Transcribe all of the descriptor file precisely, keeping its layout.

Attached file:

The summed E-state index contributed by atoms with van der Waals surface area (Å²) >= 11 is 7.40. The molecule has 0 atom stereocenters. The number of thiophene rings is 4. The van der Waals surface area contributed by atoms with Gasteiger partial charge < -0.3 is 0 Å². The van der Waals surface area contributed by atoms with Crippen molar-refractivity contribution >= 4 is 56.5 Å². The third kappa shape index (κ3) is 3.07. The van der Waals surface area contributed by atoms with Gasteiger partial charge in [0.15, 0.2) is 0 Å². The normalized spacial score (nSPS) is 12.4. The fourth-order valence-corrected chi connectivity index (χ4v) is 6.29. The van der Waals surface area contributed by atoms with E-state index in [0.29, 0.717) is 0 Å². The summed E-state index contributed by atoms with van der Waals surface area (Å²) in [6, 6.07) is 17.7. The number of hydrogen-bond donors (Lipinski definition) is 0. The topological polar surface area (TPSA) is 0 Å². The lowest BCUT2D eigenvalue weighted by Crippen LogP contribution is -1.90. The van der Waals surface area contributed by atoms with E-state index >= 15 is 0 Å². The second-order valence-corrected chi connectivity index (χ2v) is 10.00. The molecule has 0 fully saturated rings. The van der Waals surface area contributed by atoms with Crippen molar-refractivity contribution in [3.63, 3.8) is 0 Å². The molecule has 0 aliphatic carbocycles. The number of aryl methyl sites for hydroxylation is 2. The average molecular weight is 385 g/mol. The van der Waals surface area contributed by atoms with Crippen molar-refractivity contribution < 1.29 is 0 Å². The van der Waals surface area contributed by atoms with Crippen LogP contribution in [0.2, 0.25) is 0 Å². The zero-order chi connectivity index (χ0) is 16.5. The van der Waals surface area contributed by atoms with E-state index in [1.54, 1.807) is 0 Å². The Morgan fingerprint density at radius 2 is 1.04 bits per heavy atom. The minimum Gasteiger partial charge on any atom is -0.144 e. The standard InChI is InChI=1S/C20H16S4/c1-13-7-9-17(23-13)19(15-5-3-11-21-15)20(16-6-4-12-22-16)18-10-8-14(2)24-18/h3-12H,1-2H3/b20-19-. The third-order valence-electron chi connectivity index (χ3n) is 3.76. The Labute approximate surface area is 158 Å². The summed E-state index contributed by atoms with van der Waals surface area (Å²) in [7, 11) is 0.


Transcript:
The summed E-state index contributed by atoms with van der Waals surface area (Å²) >= 11 is 7.40. The molecule has 0 atom stereocenters. The number of thiophene rings is 4. The van der Waals surface area contributed by atoms with Gasteiger partial charge < -0.3 is 0 Å². The van der Waals surface area contributed by atoms with Crippen molar-refractivity contribution >= 4 is 56.5 Å². The third kappa shape index (κ3) is 3.07. The van der Waals surface area contributed by atoms with Gasteiger partial charge in [0.15, 0.2) is 0 Å². The normalized spacial score (nSPS) is 12.4. The fourth-order valence-corrected chi connectivity index (χ4v) is 6.29. The van der Waals surface area contributed by atoms with E-state index in [0.29, 0.717) is 0 Å². The summed E-state index contributed by atoms with van der Waals surface area (Å²) in [6, 6.07) is 17.7. The number of hydrogen-bond donors (Lipinski definition) is 0. The topological polar surface area (TPSA) is 0 Å². The lowest BCUT2D eigenvalue weighted by Crippen LogP contribution is -1.90. The van der Waals surface area contributed by atoms with E-state index >= 15 is 0 Å². The second-order valence-corrected chi connectivity index (χ2v) is 10.00. The molecule has 0 fully saturated rings. The van der Waals surface area contributed by atoms with Crippen molar-refractivity contribution in [3.63, 3.8) is 0 Å². The molecule has 0 aliphatic carbocycles. The number of aryl methyl sites for hydroxylation is 2. The average molecular weight is 385 g/mol. The van der Waals surface area contributed by atoms with Crippen molar-refractivity contribution < 1.29 is 0 Å². The van der Waals surface area contributed by atoms with Crippen LogP contribution in [0.2, 0.25) is 0 Å². The zero-order chi connectivity index (χ0) is 16.5. The van der Waals surface area contributed by atoms with E-state index in [1.54, 1.807) is 0 Å². The Morgan fingerprint density at radius 2 is 1.04 bits per heavy atom. The minimum Gasteiger partial charge on any atom is -0.144 e. The standard InChI is InChI=1S/C20H16S4/c1-13-7-9-17(23-13)19(15-5-3-11-21-15)20(16-6-4-12-22-16)18-10-8-14(2)24-18/h3-12H,1-2H3/b20-19-. The third-order valence-electron chi connectivity index (χ3n) is 3.76. The Labute approximate surface area is 158 Å². The summed E-state index contributed by atoms with van der Waals surface area (Å²) in [7, 11) is 0.